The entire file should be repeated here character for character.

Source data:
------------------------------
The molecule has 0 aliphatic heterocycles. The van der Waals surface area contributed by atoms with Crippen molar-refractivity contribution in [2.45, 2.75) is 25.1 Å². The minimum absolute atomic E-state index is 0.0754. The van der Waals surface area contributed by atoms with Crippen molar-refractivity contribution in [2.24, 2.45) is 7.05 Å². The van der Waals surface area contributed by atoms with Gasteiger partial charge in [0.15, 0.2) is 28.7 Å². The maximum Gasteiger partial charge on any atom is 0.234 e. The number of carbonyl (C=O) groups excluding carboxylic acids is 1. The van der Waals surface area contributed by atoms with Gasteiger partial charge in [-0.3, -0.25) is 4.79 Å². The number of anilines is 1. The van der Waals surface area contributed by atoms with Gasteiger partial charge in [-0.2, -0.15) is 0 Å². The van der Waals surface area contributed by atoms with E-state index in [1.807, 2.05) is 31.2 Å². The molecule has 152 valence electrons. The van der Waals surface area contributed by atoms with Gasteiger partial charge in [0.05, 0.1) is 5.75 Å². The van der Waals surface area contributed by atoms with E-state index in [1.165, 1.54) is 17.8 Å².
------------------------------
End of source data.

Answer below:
The molecule has 0 aliphatic heterocycles. The van der Waals surface area contributed by atoms with Crippen molar-refractivity contribution in [2.45, 2.75) is 25.1 Å². The minimum absolute atomic E-state index is 0.0754. The van der Waals surface area contributed by atoms with Crippen molar-refractivity contribution in [2.24, 2.45) is 7.05 Å². The van der Waals surface area contributed by atoms with Gasteiger partial charge in [0.15, 0.2) is 28.7 Å². The maximum Gasteiger partial charge on any atom is 0.234 e. The number of carbonyl (C=O) groups excluding carboxylic acids is 1. The van der Waals surface area contributed by atoms with Gasteiger partial charge in [-0.3, -0.25) is 4.79 Å². The number of anilines is 1. The van der Waals surface area contributed by atoms with Gasteiger partial charge in [-0.2, -0.15) is 0 Å². The van der Waals surface area contributed by atoms with E-state index in [1.807, 2.05) is 31.2 Å². The molecule has 152 valence electrons. The van der Waals surface area contributed by atoms with Gasteiger partial charge in [0.05, 0.1) is 5.75 Å². The van der Waals surface area contributed by atoms with E-state index in [1.165, 1.54) is 17.8 Å².